Secretary of Education Margaret Spellings has, over the past 12 months, tackled unrest over NCLB, the hurricanes' impact on schools, and Buster. What's next?
On a chilly day in December, U.S. Secretary of Education Margaret Spellings strode into a 4th grade Maryland classroom where the teacher and a handful of students sat on the floor working on fractions. Without hesitation, despite her crisp business suit and heels, Secretary Spellings sank to the carpet to sit among the students.
The move looked unplanned and natural during her appearance at Guilford Elementary School in Columbia, a suburb between Washington and Baltimore, to announce a new special education policy. After a few minutes, she rose to leave, telling the instructor, “Thank you for being a teacher.”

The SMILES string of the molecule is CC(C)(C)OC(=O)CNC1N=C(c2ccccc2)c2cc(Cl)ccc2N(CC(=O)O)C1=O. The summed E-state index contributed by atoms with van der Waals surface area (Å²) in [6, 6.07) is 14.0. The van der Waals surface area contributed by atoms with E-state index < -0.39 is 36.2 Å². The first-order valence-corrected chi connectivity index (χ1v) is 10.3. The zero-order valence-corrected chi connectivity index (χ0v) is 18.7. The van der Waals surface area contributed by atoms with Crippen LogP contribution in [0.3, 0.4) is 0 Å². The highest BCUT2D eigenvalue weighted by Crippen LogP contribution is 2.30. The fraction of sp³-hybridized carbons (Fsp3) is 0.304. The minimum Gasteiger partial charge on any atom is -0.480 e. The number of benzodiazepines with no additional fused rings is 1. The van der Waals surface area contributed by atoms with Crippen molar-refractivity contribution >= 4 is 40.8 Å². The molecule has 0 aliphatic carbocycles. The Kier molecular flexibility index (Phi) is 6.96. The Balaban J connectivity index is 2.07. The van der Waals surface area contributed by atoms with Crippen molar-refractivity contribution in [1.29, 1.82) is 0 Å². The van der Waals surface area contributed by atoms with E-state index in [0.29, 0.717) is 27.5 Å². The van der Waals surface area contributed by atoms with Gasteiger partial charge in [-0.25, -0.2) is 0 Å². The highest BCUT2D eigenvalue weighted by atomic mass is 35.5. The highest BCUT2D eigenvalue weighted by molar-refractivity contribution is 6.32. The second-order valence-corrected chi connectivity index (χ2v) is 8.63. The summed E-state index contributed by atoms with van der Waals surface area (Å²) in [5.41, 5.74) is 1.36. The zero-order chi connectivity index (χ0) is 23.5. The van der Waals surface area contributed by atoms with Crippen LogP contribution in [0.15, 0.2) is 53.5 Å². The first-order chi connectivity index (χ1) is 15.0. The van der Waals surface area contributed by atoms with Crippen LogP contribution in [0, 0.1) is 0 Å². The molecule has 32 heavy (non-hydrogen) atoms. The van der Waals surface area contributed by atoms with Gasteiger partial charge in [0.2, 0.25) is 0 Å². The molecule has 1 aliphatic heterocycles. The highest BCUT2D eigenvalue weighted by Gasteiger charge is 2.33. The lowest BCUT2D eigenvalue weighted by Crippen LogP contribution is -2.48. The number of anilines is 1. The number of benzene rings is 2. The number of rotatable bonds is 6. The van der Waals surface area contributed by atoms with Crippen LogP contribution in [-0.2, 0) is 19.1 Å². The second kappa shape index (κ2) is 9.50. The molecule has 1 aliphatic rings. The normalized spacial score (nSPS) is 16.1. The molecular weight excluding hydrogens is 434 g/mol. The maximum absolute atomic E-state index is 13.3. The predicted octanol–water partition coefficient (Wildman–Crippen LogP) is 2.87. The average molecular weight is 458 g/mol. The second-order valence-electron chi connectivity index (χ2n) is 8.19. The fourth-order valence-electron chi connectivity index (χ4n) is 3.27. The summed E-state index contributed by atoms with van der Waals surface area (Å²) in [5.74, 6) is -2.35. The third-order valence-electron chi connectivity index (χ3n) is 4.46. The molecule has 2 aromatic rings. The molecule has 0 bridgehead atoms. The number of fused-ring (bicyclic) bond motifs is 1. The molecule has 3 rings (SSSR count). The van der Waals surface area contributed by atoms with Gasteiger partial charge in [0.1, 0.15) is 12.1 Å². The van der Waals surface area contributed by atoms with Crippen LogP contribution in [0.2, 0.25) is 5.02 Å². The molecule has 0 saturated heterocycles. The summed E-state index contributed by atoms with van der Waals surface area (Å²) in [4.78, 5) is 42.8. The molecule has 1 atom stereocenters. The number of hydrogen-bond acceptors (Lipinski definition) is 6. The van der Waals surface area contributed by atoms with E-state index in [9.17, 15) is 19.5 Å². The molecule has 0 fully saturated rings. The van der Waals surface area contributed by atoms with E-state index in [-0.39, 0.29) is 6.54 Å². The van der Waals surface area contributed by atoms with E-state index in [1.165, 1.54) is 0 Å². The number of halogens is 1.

It’s hard to imagine most of her predecessors as education secretary, regardless of how in tune they were with children, flopping to the floor with the students. It’s just a small example of the way Ms. Spellings, 48, has put a more engaging and accessible face on the U.S. Department of Education during her first...
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- Assistant Superintendent for Curriculum & Instruction
- Lake Forest School District 67 & 115, Lake Forest, IL
- Director of School Support
- The Achievement Network, Multiple Locations
- Perspectives Charter Schools, Chicago, IL
- Princeton Public School District, Princeton, NJ
- Elementary Principal
- Forest Grove School District, Forest Grove, OR